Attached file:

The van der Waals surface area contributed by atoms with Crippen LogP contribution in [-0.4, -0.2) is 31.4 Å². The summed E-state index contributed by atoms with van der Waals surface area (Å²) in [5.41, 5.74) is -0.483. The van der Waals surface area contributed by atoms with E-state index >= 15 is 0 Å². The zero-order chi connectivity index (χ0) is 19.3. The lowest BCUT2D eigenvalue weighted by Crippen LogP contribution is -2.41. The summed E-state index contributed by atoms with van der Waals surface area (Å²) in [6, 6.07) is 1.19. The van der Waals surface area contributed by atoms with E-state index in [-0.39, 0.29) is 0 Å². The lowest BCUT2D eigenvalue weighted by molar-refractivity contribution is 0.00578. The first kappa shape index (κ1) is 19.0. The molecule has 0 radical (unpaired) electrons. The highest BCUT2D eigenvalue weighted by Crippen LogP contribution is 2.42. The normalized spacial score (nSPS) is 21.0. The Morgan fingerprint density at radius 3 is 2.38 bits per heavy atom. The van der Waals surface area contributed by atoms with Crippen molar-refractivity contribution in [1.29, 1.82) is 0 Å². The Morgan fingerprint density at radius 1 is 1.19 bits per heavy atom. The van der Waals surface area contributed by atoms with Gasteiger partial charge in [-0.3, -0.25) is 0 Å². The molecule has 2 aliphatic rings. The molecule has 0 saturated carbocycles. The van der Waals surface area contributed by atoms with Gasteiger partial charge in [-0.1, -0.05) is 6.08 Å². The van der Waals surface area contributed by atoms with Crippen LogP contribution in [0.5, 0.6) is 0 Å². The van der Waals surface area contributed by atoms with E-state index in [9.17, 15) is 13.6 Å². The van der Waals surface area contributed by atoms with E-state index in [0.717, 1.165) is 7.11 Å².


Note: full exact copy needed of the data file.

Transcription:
The van der Waals surface area contributed by atoms with Crippen LogP contribution in [-0.4, -0.2) is 31.4 Å². The summed E-state index contributed by atoms with van der Waals surface area (Å²) in [5.41, 5.74) is -0.483. The van der Waals surface area contributed by atoms with E-state index >= 15 is 0 Å². The zero-order chi connectivity index (χ0) is 19.3. The lowest BCUT2D eigenvalue weighted by Crippen LogP contribution is -2.41. The summed E-state index contributed by atoms with van der Waals surface area (Å²) in [6, 6.07) is 1.19. The van der Waals surface area contributed by atoms with E-state index in [-0.39, 0.29) is 0 Å². The lowest BCUT2D eigenvalue weighted by molar-refractivity contribution is 0.00578. The first kappa shape index (κ1) is 19.0. The molecule has 0 radical (unpaired) electrons. The highest BCUT2D eigenvalue weighted by Crippen LogP contribution is 2.42. The normalized spacial score (nSPS) is 21.0. The Morgan fingerprint density at radius 3 is 2.38 bits per heavy atom. The van der Waals surface area contributed by atoms with Crippen molar-refractivity contribution in [1.29, 1.82) is 0 Å². The Morgan fingerprint density at radius 1 is 1.19 bits per heavy atom. The van der Waals surface area contributed by atoms with Gasteiger partial charge in [-0.3, -0.25) is 0 Å². The molecule has 2 aliphatic rings. The molecule has 0 saturated carbocycles. The van der Waals surface area contributed by atoms with Gasteiger partial charge in [-0.1, -0.05) is 6.08 Å². The van der Waals surface area contributed by atoms with Crippen LogP contribution in [0.5, 0.6) is 0 Å². The van der Waals surface area contributed by atoms with E-state index in [9.17, 15) is 13.6 Å². The van der Waals surface area contributed by atoms with E-state index in [0.717, 1.165) is 7.11 Å².